From Glenallen you travel South on the Richardson Highway to Valdez. What starts as rolling hills coated with dry, spindly trees abruptly turns to large mountain peaks and deciduous trees. As 7 pm rolled around I began my usual routine of slamming on the brakes at random, pulling u-turns and backing out of peoples overgrown driveways in search of a place to camp. Finally after a little information was gleaned from a gentleman and his family I found a quiet spot beside a roaring river. After a failed attempt at starting a fire I gobbled down a quick, warm meal then went to bed.
Early next morning I wake up to a racket overhead only to find two bald eagles chatting in the tree tops above me, 'Merica! The night was cold with showers so I huddled under my awning while sipping hot coffee. Shortly after I packed up my stuff and hit the road once again. I wasn't long behind the wheel before I spied Worthington Glacier from the road and went to investigate.
Standing below a gigantic sheet of ice is an experience you need to have. It's humbling. To think that something so massive and so seemingly solid is slowly moving down the mountain and that this same ice carved many of the mountain passes you've seen is really eye opening. It's scary knowing that those same sheets of ice are receding, the Worthington glacier terminus was at the Richardson Highway not long ago.
The drive through Keystone Canyon right before you enter Valdez is one of a true epic nature. The near vertical rock walls tower over you as you drive along and do their best to make you feel like a little ant. In addition to the massive scale of the surrounding canyon there are many waterfalls to view as you drive along two notable falls the Bridal Veil Falls and Horsetail Falls.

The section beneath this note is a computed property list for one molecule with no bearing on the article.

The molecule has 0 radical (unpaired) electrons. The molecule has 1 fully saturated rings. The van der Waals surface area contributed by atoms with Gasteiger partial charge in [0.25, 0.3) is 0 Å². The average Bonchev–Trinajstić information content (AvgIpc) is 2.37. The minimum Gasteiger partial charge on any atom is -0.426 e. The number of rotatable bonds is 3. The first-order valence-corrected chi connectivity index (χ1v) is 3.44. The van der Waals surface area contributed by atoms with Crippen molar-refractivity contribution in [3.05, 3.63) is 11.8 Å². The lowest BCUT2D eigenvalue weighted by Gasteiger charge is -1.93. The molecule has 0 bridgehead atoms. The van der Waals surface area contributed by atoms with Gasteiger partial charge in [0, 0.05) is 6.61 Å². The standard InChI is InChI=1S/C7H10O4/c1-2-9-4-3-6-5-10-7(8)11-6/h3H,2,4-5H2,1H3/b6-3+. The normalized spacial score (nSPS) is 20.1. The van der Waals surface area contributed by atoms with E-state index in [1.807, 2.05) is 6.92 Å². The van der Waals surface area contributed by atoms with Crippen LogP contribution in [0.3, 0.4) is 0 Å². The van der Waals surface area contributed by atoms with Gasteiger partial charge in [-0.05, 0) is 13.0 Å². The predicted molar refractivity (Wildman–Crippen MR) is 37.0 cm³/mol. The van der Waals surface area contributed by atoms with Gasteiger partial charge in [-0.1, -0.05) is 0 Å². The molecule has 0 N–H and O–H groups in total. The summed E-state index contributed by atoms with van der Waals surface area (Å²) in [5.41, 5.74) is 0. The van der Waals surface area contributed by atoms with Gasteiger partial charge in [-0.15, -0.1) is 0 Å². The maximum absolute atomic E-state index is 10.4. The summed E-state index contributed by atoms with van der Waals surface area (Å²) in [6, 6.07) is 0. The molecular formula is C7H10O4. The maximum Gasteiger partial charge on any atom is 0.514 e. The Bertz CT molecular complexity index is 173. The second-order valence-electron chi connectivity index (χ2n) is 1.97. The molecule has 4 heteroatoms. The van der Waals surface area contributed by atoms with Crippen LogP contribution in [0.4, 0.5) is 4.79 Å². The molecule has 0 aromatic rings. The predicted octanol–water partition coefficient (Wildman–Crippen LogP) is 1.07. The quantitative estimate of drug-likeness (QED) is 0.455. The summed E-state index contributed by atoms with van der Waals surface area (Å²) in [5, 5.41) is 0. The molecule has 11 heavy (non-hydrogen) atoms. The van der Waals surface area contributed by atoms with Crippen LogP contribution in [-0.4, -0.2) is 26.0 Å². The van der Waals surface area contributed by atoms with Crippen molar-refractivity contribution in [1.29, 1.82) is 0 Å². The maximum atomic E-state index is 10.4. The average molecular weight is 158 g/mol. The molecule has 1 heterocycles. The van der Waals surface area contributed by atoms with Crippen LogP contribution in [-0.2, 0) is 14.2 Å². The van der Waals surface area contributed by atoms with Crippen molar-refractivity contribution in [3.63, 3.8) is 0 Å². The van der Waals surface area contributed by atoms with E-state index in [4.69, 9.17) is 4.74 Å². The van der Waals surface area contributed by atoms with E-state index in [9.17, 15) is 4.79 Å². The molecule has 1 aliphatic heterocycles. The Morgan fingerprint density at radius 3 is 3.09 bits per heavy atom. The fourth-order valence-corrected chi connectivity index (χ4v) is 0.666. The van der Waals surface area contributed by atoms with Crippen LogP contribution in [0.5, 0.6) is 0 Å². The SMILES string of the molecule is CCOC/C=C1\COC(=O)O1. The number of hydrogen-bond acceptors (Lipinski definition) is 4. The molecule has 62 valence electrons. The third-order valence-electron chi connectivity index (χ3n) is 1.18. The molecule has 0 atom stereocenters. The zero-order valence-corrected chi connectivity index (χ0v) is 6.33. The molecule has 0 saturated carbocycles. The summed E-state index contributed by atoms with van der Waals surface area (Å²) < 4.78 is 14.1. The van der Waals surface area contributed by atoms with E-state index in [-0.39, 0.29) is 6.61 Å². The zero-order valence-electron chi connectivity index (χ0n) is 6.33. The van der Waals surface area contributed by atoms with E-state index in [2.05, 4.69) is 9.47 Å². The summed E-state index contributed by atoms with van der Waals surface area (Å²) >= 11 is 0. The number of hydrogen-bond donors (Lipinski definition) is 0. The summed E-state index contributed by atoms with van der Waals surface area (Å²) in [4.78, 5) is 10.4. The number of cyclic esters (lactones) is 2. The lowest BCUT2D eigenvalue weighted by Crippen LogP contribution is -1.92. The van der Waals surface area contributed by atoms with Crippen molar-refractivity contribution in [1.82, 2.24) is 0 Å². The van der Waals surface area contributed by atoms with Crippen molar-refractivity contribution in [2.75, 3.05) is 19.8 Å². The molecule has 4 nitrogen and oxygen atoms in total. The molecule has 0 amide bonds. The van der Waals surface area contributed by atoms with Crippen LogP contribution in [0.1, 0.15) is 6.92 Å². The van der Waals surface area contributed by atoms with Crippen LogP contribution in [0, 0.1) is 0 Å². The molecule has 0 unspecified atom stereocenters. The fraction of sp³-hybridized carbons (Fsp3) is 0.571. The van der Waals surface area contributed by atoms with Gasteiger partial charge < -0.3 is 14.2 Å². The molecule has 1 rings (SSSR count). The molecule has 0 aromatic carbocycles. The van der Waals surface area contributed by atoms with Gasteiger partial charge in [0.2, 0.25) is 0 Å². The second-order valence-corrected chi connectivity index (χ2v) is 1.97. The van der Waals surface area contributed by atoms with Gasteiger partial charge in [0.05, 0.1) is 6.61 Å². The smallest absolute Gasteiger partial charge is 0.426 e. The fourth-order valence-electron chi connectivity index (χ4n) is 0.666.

I had essentially zero reference points for the Valdez, so as I drove in I stopped in at the information center to get an idea of what I was in for. I was told to walk the peer and wait for the daily catch to come in. It was also suggested to go check out the Valdez Glacier, but I'd have to rent a kayak and paddle to go see it, having a dwindling bank account and less time than I had hoped for to get home and it was a little too wet and cold for me at that point I opted to browse the boats and wait for the daily catch.
As I drove away from Valdez and it was getting late I began my usual search for a place to camp. At one point I turned off the highway and followed a road to a dead end; however, on the way in I spied a bridge (seen above, right). Upon arriving at the dead end I hopped out of the truck and hiked to the bridge. Turns out the bridge was built after a temporary military bridge was washed away after an ice dam blew sometime during WW2. The permanent bridge was put in place to the behest of the military who wanted an immediately usable but not permanent bridge put in place to continue war-efforts.
After crossing some private land and following a quad trail I found camp for the night on a river delta. The next morning it was time to drive back to Tok.